I’ve been thinking a lot lately about the state of people and their presence in the world, and what I’ve come to realize (or maybe am just more aware of) is that there are a lot of miserable people out there.
People who hate their jobs… their family members… their spouses… or just their general “lot in life.” They see themselves as a victim who just keeps getting screwed by the universe over and over again. And this may actually be the case (if you believe in Karma).
But the thing that I think people don’t realize is that no matter what the world gives you, the one thing that determines whether or not you feel miserable or content, is how you respond to these things.
Granted, I realize that if a person is starving, homeless, has lost their family, or everything they know, it becomes pretty difficult to ward off the misery that those types of situations can bring.
However, I read a story recently that demonstrated to me, that no matter what you go through, it is still you who decides how a situation is going to affect you and your life. The story went like this:
There Once Were Two Women…
Both who had loved their husbands dearly. Both who had lost their husbands suddenly.
As a result of the loss of her husband, the first woman felt so distraught and overwhelmed that she could barely bring herself to leave the apartment. She felt afraid, ashamed, and lacking in any energy to deal with the world.
Since losing her husband, she’d lost her will to live. When she had decided to seek help, she realized that she didn’t really even want the help. She had become content and comfortable in her misery, and chose to remain living in the shadow of her husband’s death. She went on like this for more than 30 years.
The second woman spent some time grieving the loss of her husband, but did not focus all of her energy on his loss. Instead she became more active in her community, began exercising regularly, reached out to friends, started hosting regular parties and and began doing more for others. She finds joy in everything she does and seems to be truly happy despite the loss of her husband.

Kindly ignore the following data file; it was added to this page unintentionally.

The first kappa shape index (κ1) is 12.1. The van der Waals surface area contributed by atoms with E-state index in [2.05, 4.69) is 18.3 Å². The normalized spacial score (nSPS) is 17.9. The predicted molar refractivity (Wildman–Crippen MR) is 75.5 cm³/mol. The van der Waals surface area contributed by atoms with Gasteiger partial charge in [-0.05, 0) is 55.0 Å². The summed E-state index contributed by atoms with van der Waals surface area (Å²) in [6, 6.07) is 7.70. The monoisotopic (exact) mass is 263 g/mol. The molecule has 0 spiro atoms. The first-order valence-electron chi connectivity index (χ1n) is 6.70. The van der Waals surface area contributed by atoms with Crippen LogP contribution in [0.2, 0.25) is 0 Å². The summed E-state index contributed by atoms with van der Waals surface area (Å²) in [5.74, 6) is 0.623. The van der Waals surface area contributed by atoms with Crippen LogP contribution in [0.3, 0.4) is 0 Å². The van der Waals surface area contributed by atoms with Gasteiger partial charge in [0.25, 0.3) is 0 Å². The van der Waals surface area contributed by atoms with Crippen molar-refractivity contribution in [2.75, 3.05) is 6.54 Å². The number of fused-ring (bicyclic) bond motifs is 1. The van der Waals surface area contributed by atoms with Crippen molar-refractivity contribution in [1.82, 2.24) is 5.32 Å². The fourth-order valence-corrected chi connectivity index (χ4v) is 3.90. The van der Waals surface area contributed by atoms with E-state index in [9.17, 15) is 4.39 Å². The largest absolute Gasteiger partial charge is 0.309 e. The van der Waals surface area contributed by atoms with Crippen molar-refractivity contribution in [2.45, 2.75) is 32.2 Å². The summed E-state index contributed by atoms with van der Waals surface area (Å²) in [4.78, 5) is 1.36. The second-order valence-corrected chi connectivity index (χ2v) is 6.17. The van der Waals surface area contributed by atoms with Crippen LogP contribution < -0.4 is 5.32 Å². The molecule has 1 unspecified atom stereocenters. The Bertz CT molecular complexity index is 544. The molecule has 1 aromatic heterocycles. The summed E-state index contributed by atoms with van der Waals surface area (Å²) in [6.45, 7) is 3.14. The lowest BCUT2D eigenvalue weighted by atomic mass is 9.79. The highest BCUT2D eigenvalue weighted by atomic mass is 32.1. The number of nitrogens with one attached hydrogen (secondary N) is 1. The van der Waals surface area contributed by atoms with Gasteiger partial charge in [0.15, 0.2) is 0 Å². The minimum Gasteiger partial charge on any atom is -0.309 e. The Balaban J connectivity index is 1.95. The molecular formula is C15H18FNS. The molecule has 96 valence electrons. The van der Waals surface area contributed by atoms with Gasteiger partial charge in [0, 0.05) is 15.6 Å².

When she speaks of him, she speaks lovingly of his memory and smiles at the idea of what they once had, but not without feeling the pain of his loss. She had made a decision: just because his life had ended, it didn’t mean her life had to end as well.
This story is a direct illustration of how the way a person decides to respond to something can affect the outcome of his or her life, and how he or she feels on a day to day basis. It’s a powerful story, and it illustrates something that I believe every human being is capable of.
But What About Mental Illness?
I think it’s important to take mental illness into account. As someone who struggles with anxiety, I know very well how difficult it can be to decide how I react to certain things on certain days, and there are some days where I have no say at all.
Some people have it even worse than I do. I can’t speak for those people or anyone else with anxiety for that matter; and I can’t speak for people who suffer from depression or other mental illnesses. I can only speak for myself.
Most of the time, I get to decide how I respond to the situations I’m faced with. There are however a few days a month during which my anxiety filled brain takes over and tries to respond for me. I have tools for coping with days like that. Some days, it’s a losing battle, and I find it’s best for me to not make any decisions at all, and to interact with as few people as possible. Other days, I can swallow the anxiety and still make good decisions, even though I can feel the anxiety welling up inside my entire body.
The point is, I still have a choice. And maybe, If I’m feeling particularly anxious on a certain day, it’s as simple as choosing to just accept the anxiety, observe it, and give myself permission to feel it, without letting it take over (and cause me to run out the door screaming).
You are not your mental illness. It’s just something that sits in your brain like a cloudy layer of muck that makes it more difficult to see things clearly. In my experience, I think that if you become aware of it as something this simple, you can decide how to respond to it.
Whenever anxiety rears it’s ugly head, I think the best decisions I can make, are to just accept it, to be okay with the fact that some days are going to be hard, and to do my best, whatever that looks like.
I know, easier said than done. I’ve done it before though, and it’s very hard, but not impossible. For anyone reading this who struggles with anxiety or any other mental health disorder, I would encourage you to explore what you are capable of, despite mental illness, but also, to try and find peace with it in one way or another.
You Have The Power
If mental illness is not a part of your life, recognize this: you have the power to decide how you respond to the situations that life brings your way.
You have the power to decide whether or not you sit at work in a state of misery all day long.
You have the power to decide whether to smile or frown at another human being.
You have the power to decide whether or not you want to offer help to someone who is struggling.
You have the power to decide whether or not you’re going to stew in anger over something someone said.
You have the power to decide how you’re going to respond, and how that response is going to affect your life.
It’s your power, and it’s up to you how you use it.